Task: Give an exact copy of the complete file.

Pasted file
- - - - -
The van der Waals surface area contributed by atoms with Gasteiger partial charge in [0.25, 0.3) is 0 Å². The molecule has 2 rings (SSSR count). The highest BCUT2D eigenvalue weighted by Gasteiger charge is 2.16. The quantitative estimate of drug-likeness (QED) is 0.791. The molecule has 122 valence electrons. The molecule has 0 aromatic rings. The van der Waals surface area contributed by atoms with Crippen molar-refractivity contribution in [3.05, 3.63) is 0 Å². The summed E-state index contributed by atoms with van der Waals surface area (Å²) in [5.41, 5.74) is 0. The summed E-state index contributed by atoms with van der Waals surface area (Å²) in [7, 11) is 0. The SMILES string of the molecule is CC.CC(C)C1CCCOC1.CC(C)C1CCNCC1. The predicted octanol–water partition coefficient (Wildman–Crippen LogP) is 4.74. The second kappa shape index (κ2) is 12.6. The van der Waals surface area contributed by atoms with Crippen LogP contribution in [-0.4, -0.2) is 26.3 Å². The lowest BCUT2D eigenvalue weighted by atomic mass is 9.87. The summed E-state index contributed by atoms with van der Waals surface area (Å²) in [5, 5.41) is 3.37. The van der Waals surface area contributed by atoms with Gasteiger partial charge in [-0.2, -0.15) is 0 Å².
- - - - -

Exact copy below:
The van der Waals surface area contributed by atoms with Gasteiger partial charge in [0.25, 0.3) is 0 Å². The molecule has 2 rings (SSSR count). The highest BCUT2D eigenvalue weighted by Gasteiger charge is 2.16. The quantitative estimate of drug-likeness (QED) is 0.791. The molecule has 122 valence electrons. The molecule has 0 aromatic rings. The van der Waals surface area contributed by atoms with Crippen molar-refractivity contribution in [3.05, 3.63) is 0 Å². The summed E-state index contributed by atoms with van der Waals surface area (Å²) in [5.41, 5.74) is 0. The summed E-state index contributed by atoms with van der Waals surface area (Å²) in [7, 11) is 0. The SMILES string of the molecule is CC.CC(C)C1CCCOC1.CC(C)C1CCNCC1. The predicted octanol–water partition coefficient (Wildman–Crippen LogP) is 4.74. The second kappa shape index (κ2) is 12.6. The van der Waals surface area contributed by atoms with Crippen LogP contribution in [-0.4, -0.2) is 26.3 Å². The lowest BCUT2D eigenvalue weighted by atomic mass is 9.87. The summed E-state index contributed by atoms with van der Waals surface area (Å²) in [5, 5.41) is 3.37. The van der Waals surface area contributed by atoms with Gasteiger partial charge in [-0.2, -0.15) is 0 Å².